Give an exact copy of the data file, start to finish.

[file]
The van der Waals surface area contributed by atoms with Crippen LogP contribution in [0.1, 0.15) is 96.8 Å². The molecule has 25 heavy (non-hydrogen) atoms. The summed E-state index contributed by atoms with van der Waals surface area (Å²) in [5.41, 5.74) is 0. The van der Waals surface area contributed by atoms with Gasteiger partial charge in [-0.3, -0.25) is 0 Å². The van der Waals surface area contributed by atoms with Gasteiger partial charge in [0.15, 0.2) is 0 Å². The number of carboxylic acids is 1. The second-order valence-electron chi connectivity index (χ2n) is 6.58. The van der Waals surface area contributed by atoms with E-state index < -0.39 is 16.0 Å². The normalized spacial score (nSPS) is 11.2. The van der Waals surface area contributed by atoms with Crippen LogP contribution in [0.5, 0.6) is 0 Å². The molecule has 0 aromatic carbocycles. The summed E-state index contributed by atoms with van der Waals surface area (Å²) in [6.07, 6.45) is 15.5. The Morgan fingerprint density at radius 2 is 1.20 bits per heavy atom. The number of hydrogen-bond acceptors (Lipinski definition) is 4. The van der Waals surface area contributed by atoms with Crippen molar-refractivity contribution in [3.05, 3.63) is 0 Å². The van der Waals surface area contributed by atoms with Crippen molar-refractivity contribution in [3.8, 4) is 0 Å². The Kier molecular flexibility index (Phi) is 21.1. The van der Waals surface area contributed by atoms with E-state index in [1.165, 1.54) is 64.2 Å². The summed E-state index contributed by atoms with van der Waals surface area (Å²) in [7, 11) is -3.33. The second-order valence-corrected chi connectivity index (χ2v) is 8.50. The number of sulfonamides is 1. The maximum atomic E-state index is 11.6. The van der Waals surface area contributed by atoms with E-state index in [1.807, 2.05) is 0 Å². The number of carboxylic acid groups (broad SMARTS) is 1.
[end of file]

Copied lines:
The van der Waals surface area contributed by atoms with Crippen LogP contribution in [0.1, 0.15) is 96.8 Å². The molecule has 25 heavy (non-hydrogen) atoms. The summed E-state index contributed by atoms with van der Waals surface area (Å²) in [5.41, 5.74) is 0. The van der Waals surface area contributed by atoms with Gasteiger partial charge in [-0.3, -0.25) is 0 Å². The van der Waals surface area contributed by atoms with Gasteiger partial charge in [0.15, 0.2) is 0 Å². The number of carboxylic acids is 1. The second-order valence-electron chi connectivity index (χ2n) is 6.58. The van der Waals surface area contributed by atoms with E-state index < -0.39 is 16.0 Å². The normalized spacial score (nSPS) is 11.2. The van der Waals surface area contributed by atoms with Crippen LogP contribution in [0.5, 0.6) is 0 Å². The molecule has 0 aromatic carbocycles. The summed E-state index contributed by atoms with van der Waals surface area (Å²) in [6.07, 6.45) is 15.5. The Morgan fingerprint density at radius 2 is 1.20 bits per heavy atom. The number of hydrogen-bond acceptors (Lipinski definition) is 4. The van der Waals surface area contributed by atoms with Crippen molar-refractivity contribution in [3.05, 3.63) is 0 Å². The van der Waals surface area contributed by atoms with Crippen molar-refractivity contribution in [3.8, 4) is 0 Å². The Kier molecular flexibility index (Phi) is 21.1. The van der Waals surface area contributed by atoms with E-state index in [1.165, 1.54) is 64.2 Å². The summed E-state index contributed by atoms with van der Waals surface area (Å²) in [7, 11) is -3.33. The second-order valence-corrected chi connectivity index (χ2v) is 8.50. The number of sulfonamides is 1. The maximum atomic E-state index is 11.6. The van der Waals surface area contributed by atoms with E-state index in [1.807, 2.05) is 0 Å². The number of carboxylic acid groups (broad SMARTS) is 1.